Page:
The blessings are usually provided to the folk through the waters of life. Normally, the beings we have made sacrifice to are called to infuse the waters with the blessings they are giving us. What blessings are being given is determined through the taking of omens. Once the waters are filled with these blessings, the folk then receive them. This may be through the drinking of the waters, or in the case of larger rituals, through the sprinkling of the waters over the folk.

We are entitled to these blessings because of the principle of *ghosti. We have given of ourselves to the Kindred or to the beings of the occasion.. The rules of reciprocity say that if you give, you should receive in return. As we have given what we can to the Kindred or beings of the occasion, it is fair for us to ask that they give us in return what they can. It is this principle that our entire ritual is based off of.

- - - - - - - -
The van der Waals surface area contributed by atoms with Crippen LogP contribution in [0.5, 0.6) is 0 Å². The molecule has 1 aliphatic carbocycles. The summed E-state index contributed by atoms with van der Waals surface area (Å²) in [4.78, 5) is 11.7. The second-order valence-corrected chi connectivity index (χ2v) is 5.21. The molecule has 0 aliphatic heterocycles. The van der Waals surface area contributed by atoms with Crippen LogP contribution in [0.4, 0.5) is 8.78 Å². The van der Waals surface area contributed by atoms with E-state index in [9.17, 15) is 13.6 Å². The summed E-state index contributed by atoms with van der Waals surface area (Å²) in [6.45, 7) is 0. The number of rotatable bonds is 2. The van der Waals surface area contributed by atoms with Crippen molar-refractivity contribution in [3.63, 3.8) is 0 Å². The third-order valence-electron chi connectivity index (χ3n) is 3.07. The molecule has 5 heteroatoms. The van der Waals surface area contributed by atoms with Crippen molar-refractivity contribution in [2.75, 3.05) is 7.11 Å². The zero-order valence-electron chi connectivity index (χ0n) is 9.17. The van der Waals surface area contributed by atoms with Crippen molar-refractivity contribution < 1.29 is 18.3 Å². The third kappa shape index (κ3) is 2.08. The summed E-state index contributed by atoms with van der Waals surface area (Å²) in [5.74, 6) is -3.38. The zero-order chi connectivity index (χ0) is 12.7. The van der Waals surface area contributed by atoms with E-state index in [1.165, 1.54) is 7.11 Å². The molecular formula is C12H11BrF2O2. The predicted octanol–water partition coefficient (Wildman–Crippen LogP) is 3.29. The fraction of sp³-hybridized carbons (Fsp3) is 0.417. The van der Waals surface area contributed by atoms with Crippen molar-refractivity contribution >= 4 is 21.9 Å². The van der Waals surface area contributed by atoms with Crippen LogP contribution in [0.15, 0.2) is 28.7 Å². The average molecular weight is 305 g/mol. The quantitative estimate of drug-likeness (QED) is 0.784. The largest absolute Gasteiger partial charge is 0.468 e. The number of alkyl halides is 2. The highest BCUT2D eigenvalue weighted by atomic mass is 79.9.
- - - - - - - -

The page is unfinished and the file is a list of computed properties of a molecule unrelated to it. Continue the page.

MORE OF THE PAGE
Works Cited

ADF Clergy Council. ADF Core Order of Ritual..n.d., web. Nov 16, 2011 , http://www.adf.org/rituals/explanations/core-order.html

Thomas, Kirk. Nature of Sacrifice..Mar, 2008, web. Nov 25, 2011 , http://www.adf.org/articles/cosmology/nature-of-sacrifice.html